President Donald Trump dropped his campaign to add a controversial citizenship question to the United States Census and will instead seek citizenship data through other means.

Trump announced the news during a scheduled press conference in the Rose Garden to discuss “the census and citizenship.” Attorney General William Barr made an appearance as well.

The Supreme Court blocked the Trump administration from including a question asking whether or not respondents were U.S. citizens on the grounds that the reasoning provided by the government was inadequate and “contrived.” Government officials originally gave up on the inclusion after the ruling, with Commerce Secretary Wilbur Ross announcing that the 2020 census had gone into print without the question. These employees were blindsided a day later when Trump tweeted that the statements saying the government had given up on the question were false, forcing the DOJ and Commerce Department to reverse course and scramble to figure out a way to add the controversial question.

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Many of the proposed methods of including the citizenship query caused outrage in the legal community and were sure to trigger another court battle, potentially even requiring another Supreme Court ruling. The situation became even more complicated when the DOJ’s attempt to swap out its legal team was denied by the judge overseeing the case, an unusual course of action both for the government and the judge.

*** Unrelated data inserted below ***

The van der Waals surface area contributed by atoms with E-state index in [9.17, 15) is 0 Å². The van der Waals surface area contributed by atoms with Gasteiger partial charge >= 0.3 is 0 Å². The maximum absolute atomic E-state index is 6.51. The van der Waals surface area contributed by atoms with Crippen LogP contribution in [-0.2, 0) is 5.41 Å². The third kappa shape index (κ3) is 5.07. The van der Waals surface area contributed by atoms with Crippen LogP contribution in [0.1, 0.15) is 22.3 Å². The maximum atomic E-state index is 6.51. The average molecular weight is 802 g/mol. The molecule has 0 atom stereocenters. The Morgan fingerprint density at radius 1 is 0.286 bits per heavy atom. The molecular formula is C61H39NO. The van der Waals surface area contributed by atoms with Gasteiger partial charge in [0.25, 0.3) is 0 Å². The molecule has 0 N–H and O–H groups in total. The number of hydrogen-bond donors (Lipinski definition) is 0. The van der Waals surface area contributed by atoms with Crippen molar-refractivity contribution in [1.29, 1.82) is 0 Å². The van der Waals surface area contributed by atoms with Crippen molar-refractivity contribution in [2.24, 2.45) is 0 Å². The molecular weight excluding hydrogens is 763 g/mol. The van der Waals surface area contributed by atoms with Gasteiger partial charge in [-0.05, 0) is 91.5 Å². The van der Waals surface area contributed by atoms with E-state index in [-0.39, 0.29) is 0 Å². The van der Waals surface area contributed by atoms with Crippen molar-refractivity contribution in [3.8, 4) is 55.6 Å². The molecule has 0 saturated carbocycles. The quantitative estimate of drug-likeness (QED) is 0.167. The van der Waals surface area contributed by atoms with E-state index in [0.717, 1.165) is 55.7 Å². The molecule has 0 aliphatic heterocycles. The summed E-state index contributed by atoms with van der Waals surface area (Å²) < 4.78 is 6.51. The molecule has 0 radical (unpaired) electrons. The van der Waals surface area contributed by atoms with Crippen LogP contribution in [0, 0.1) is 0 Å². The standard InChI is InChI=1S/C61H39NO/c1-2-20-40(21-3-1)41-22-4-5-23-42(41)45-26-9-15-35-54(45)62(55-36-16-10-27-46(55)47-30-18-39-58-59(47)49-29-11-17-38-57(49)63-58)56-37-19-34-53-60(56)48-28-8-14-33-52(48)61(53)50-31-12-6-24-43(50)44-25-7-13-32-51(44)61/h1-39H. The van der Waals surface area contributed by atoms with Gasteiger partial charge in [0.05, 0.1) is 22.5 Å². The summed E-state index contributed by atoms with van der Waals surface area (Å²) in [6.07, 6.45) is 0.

Trump’s decision to give up on the question marks a victory for the left, as scholars agreed that the citizenship question would scare undocumented immigrants into not filling out the form, thereby undercounting the population in urban areas where migrants commonly live. As regions with high numbers of undocumented immigrants usually vote Democrat, the underrepresentation that would come from the citizenship question would lower the number of representatives and the amount of federal funding that the census results allocate.